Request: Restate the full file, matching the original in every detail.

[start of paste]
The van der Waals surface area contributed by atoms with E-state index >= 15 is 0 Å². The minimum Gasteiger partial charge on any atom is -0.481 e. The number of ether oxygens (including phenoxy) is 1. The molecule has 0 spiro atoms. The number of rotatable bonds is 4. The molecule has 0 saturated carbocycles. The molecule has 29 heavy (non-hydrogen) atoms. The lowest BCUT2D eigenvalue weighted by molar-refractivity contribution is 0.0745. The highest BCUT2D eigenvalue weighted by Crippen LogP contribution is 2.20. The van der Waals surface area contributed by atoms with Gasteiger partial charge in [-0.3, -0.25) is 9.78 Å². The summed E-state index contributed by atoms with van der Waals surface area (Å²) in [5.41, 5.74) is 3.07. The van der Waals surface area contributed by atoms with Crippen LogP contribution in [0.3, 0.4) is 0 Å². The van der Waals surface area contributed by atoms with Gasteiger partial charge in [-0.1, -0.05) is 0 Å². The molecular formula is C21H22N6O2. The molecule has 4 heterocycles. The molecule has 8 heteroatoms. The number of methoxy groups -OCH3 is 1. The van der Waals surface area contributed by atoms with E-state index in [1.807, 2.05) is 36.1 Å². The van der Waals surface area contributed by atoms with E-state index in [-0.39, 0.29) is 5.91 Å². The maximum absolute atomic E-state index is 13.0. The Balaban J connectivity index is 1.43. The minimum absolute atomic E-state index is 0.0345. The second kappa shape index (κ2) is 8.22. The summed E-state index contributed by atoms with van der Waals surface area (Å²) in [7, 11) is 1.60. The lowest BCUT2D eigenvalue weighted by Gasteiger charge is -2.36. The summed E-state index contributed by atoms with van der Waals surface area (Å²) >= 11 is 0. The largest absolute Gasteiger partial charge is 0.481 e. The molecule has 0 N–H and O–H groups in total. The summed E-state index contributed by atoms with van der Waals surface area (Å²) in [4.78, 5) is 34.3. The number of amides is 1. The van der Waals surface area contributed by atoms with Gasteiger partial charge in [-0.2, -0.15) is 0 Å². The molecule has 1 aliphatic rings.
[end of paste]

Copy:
The van der Waals surface area contributed by atoms with E-state index >= 15 is 0 Å². The minimum Gasteiger partial charge on any atom is -0.481 e. The number of ether oxygens (including phenoxy) is 1. The molecule has 0 spiro atoms. The number of rotatable bonds is 4. The molecule has 0 saturated carbocycles. The molecule has 29 heavy (non-hydrogen) atoms. The lowest BCUT2D eigenvalue weighted by molar-refractivity contribution is 0.0745. The highest BCUT2D eigenvalue weighted by Crippen LogP contribution is 2.20. The van der Waals surface area contributed by atoms with Gasteiger partial charge in [-0.3, -0.25) is 9.78 Å². The summed E-state index contributed by atoms with van der Waals surface area (Å²) in [5.41, 5.74) is 3.07. The van der Waals surface area contributed by atoms with Crippen LogP contribution in [0.3, 0.4) is 0 Å². The van der Waals surface area contributed by atoms with Gasteiger partial charge in [-0.1, -0.05) is 0 Å². The molecular formula is C21H22N6O2. The molecule has 4 heterocycles. The molecule has 8 heteroatoms. The number of methoxy groups -OCH3 is 1. The van der Waals surface area contributed by atoms with E-state index in [1.807, 2.05) is 36.1 Å². The van der Waals surface area contributed by atoms with E-state index in [-0.39, 0.29) is 5.91 Å². The maximum absolute atomic E-state index is 13.0. The Balaban J connectivity index is 1.43. The minimum absolute atomic E-state index is 0.0345. The second kappa shape index (κ2) is 8.22. The summed E-state index contributed by atoms with van der Waals surface area (Å²) in [7, 11) is 1.60. The lowest BCUT2D eigenvalue weighted by Gasteiger charge is -2.36. The summed E-state index contributed by atoms with van der Waals surface area (Å²) >= 11 is 0. The largest absolute Gasteiger partial charge is 0.481 e. The molecule has 0 N–H and O–H groups in total. The summed E-state index contributed by atoms with van der Waals surface area (Å²) in [4.78, 5) is 34.3. The number of amides is 1. The van der Waals surface area contributed by atoms with Gasteiger partial charge in [-0.2, -0.15) is 0 Å². The molecule has 1 aliphatic rings.